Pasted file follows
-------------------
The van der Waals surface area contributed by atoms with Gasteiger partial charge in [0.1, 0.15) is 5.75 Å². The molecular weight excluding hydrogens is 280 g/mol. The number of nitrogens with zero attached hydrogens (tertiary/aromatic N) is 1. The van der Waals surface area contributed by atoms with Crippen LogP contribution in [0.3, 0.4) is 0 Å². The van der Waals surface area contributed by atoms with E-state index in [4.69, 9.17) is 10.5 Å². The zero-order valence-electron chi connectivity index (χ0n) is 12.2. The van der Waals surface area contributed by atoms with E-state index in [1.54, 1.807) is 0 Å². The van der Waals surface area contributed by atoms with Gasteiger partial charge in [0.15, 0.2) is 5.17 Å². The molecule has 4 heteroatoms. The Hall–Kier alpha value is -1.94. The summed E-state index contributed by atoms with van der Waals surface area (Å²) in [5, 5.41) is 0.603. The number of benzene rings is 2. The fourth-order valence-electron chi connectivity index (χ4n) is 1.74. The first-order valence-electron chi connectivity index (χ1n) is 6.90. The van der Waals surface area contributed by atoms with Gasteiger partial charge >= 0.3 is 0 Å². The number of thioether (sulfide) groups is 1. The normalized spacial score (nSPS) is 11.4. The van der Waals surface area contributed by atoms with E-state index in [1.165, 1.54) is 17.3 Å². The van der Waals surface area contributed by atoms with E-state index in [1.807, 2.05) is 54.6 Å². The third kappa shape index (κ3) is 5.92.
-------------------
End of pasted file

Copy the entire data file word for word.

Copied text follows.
The van der Waals surface area contributed by atoms with Gasteiger partial charge in [0.1, 0.15) is 5.75 Å². The molecular weight excluding hydrogens is 280 g/mol. The number of nitrogens with zero attached hydrogens (tertiary/aromatic N) is 1. The van der Waals surface area contributed by atoms with Crippen LogP contribution in [0.3, 0.4) is 0 Å². The van der Waals surface area contributed by atoms with E-state index in [4.69, 9.17) is 10.5 Å². The zero-order valence-electron chi connectivity index (χ0n) is 12.2. The van der Waals surface area contributed by atoms with E-state index in [1.54, 1.807) is 0 Å². The van der Waals surface area contributed by atoms with Gasteiger partial charge in [0.15, 0.2) is 5.17 Å². The molecule has 4 heteroatoms. The Hall–Kier alpha value is -1.94. The summed E-state index contributed by atoms with van der Waals surface area (Å²) in [5, 5.41) is 0.603. The number of benzene rings is 2. The fourth-order valence-electron chi connectivity index (χ4n) is 1.74. The first-order valence-electron chi connectivity index (χ1n) is 6.90. The van der Waals surface area contributed by atoms with Gasteiger partial charge >= 0.3 is 0 Å². The number of thioether (sulfide) groups is 1. The normalized spacial score (nSPS) is 11.4. The van der Waals surface area contributed by atoms with E-state index in [1.165, 1.54) is 17.3 Å². The van der Waals surface area contributed by atoms with E-state index in [1.807, 2.05) is 54.6 Å². The third kappa shape index (κ3) is 5.92.